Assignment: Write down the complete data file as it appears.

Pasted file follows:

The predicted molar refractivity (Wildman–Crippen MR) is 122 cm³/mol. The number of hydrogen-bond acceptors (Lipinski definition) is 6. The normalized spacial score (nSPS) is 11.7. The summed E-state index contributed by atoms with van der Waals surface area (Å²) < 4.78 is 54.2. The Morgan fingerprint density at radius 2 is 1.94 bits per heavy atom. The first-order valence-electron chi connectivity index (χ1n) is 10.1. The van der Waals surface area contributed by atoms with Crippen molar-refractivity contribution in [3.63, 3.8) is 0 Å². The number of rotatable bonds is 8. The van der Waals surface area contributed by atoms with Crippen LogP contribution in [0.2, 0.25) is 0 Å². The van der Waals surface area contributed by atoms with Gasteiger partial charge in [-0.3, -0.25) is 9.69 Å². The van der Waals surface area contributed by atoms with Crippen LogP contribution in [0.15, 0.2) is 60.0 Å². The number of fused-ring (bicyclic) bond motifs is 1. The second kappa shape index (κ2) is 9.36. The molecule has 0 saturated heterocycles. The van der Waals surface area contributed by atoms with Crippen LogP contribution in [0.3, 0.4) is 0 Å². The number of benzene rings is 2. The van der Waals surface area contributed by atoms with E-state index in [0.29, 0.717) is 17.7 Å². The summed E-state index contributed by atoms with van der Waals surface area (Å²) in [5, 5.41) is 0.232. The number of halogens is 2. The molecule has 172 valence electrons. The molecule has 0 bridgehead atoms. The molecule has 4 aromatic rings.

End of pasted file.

The predicted molar refractivity (Wildman–Crippen MR) is 122 cm³/mol. The number of hydrogen-bond acceptors (Lipinski definition) is 6. The normalized spacial score (nSPS) is 11.7. The summed E-state index contributed by atoms with van der Waals surface area (Å²) < 4.78 is 54.2. The Morgan fingerprint density at radius 2 is 1.94 bits per heavy atom. The first-order valence-electron chi connectivity index (χ1n) is 10.1. The van der Waals surface area contributed by atoms with Crippen molar-refractivity contribution in [3.63, 3.8) is 0 Å². The number of rotatable bonds is 8. The van der Waals surface area contributed by atoms with Crippen LogP contribution in [0.2, 0.25) is 0 Å². The van der Waals surface area contributed by atoms with Gasteiger partial charge in [-0.3, -0.25) is 9.69 Å². The van der Waals surface area contributed by atoms with Crippen LogP contribution in [0.15, 0.2) is 60.0 Å². The number of fused-ring (bicyclic) bond motifs is 1. The second kappa shape index (κ2) is 9.36. The molecule has 0 saturated heterocycles. The van der Waals surface area contributed by atoms with Crippen LogP contribution in [0.3, 0.4) is 0 Å². The number of benzene rings is 2. The van der Waals surface area contributed by atoms with E-state index in [0.29, 0.717) is 17.7 Å². The summed E-state index contributed by atoms with van der Waals surface area (Å²) in [5, 5.41) is 0.232. The number of halogens is 2. The molecule has 172 valence electrons. The molecule has 0 bridgehead atoms. The molecule has 4 aromatic rings.